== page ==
Other people seemed to think you should have fallen apart. Instead, you held it all together. Day by day you took your sadness, your pain, and put it aside, reminding yourself that she was following the call of duty. You told yourself not to give up, that she'd be back, that she'd still love you.

Maybe you are more psychic than you know.

Refolding the letter, you put it back in your pocket and glance at the clock. 11:21pm. Friday night is almost over. For the first time in two years, you start to doubt. Sternly, you tell yourself to stop it, that maybe the plane was late. But you know that if that were the case, John would have let you know by now. Deep down, you know that if she doesn't come tonight, she won't be back at all. Ever.

When you didn't know for sure where she was or what she was doing, it made it easy to imagine that she was thinking of you. You could maintain a sense of hope, letting your imagination fill in the uncertainties. Now, she's contacted you and given you something tangible. You know that if your hopes are shattered tonight, you'll never be able to piece them back together. When a long-held dream dies, it dies hard.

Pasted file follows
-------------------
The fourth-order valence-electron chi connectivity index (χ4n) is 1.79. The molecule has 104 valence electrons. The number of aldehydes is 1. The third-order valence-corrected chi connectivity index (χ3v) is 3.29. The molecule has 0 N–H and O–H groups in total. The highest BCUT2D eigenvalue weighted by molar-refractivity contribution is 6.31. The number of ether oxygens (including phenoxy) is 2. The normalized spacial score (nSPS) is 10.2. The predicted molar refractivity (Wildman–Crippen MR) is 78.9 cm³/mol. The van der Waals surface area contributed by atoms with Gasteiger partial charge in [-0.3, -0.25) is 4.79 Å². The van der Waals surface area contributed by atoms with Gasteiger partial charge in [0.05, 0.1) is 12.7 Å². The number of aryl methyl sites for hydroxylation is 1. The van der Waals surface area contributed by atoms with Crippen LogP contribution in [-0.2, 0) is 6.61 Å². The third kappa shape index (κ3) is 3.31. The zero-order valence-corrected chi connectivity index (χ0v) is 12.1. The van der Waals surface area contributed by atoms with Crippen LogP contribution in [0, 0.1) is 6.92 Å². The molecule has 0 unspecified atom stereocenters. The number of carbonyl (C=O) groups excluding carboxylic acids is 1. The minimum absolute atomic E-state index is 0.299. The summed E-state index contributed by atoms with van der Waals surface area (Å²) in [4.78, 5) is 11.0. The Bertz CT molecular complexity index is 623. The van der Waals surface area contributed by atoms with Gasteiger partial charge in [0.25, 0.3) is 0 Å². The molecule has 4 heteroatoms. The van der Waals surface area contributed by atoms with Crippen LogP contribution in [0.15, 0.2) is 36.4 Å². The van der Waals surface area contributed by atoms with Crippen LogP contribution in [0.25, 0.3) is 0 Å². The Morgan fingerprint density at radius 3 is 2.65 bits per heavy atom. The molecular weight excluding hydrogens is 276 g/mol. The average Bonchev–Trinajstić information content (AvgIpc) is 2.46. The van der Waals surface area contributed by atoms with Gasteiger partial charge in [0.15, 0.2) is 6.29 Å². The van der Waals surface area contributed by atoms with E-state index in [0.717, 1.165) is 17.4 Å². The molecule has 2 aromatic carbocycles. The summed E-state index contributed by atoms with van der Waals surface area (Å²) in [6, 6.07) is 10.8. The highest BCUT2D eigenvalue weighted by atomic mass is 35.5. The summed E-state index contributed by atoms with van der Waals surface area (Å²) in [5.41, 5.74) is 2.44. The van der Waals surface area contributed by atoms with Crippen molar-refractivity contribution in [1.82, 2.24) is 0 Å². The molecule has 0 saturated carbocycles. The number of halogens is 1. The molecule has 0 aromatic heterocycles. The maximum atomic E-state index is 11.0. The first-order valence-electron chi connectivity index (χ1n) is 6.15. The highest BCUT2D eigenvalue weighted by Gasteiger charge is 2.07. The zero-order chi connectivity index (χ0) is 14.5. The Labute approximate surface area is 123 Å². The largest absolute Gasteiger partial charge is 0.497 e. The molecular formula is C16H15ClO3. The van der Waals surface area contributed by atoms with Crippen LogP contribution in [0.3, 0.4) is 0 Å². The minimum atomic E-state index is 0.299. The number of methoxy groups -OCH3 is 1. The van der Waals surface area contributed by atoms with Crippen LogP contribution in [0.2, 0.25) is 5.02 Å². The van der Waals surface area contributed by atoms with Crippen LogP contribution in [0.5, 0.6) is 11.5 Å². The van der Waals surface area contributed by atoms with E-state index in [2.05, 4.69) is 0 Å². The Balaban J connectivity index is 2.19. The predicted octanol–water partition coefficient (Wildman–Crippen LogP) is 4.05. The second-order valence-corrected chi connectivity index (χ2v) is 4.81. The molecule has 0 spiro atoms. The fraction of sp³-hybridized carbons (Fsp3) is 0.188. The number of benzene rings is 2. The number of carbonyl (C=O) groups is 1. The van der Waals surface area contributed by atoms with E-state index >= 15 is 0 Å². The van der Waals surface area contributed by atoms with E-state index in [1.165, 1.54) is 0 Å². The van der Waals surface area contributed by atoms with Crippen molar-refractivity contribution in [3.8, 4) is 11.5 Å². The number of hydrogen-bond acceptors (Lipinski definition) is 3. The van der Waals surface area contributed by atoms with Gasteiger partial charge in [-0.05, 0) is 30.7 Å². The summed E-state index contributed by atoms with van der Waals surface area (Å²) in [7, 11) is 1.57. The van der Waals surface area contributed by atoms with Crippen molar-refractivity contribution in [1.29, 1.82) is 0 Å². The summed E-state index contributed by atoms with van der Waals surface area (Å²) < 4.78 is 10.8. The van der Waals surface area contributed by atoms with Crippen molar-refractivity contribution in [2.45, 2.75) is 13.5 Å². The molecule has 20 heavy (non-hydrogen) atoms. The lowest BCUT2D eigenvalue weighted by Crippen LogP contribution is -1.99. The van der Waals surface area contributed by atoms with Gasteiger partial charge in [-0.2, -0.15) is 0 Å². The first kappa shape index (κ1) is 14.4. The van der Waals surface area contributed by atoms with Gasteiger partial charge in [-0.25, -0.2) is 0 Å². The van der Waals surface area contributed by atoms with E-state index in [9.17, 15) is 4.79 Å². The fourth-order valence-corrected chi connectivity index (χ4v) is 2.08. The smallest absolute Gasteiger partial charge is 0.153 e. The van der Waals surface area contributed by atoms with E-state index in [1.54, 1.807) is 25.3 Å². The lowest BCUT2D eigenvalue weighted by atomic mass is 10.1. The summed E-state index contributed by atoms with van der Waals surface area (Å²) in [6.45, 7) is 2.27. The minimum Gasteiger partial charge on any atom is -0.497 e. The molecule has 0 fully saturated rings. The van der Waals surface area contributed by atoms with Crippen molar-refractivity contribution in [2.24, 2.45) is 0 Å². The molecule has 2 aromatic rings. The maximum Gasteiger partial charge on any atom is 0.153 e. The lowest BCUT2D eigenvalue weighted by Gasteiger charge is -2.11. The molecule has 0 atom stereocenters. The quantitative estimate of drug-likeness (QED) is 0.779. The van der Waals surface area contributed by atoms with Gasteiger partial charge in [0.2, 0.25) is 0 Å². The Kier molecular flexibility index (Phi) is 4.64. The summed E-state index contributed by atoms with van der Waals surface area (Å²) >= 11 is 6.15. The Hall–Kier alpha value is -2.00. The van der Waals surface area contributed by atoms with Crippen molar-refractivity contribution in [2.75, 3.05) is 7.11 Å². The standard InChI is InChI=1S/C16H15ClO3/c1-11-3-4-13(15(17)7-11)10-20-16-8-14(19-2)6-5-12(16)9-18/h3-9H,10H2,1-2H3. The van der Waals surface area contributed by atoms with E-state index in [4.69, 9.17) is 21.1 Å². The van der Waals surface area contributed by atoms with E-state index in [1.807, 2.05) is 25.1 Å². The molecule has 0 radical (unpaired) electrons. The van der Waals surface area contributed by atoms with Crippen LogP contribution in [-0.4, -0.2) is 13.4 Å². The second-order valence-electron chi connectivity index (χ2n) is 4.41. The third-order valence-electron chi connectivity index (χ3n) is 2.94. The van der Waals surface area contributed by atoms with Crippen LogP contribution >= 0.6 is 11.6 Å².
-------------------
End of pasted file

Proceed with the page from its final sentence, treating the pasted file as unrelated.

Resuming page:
You're standing there in silence, lost in thought, when you hear a soft knock at the door. Your heart jumps into your throat. For a moment, you aren't even sure you can move. Then, the knock comes again, and love and hope take over when fear might stand in the way.

You don't bother to look through the peephole; you just throw open the door. It's her. The hair is much lighter, much shorter, and the face is thinner and lined with fatigue. But it's her … your Dana. You'd know her anywhere.

You see the mix of hope, longing, and nervousness in her eyes. Without a word, you take her hand and pull her inside. She lets her suitcase drop to the floor while you close the door. She looks at you and you can see the fear of rejection painted across her entire face. And you aren't surprised, not really. She always worries, always doubts. It's just how she is.

You pull her into a tight hug and whisper in her ear that you'll never let her go. You feel her arms wrap around you so tightly that they'll leave bruises. But you don't care. Nor do you care that there are two years of separation to be bridged, that you've both undoubtedly been changed by your experiences.

You don't care, because she's home.

Now that she's here, you let yourself cry. Her arms tighten and she burrows her head in the crook of your neck. You can feel the shudders in her body that tell you she's crying too. You rest your head against hers and just revel in the warmth of the embrace. It's been so hard for you and you've missed her so much. You've been waiting two years to see if her presence, her arms around you, will start to heal the wound in your heart.

It does.

The End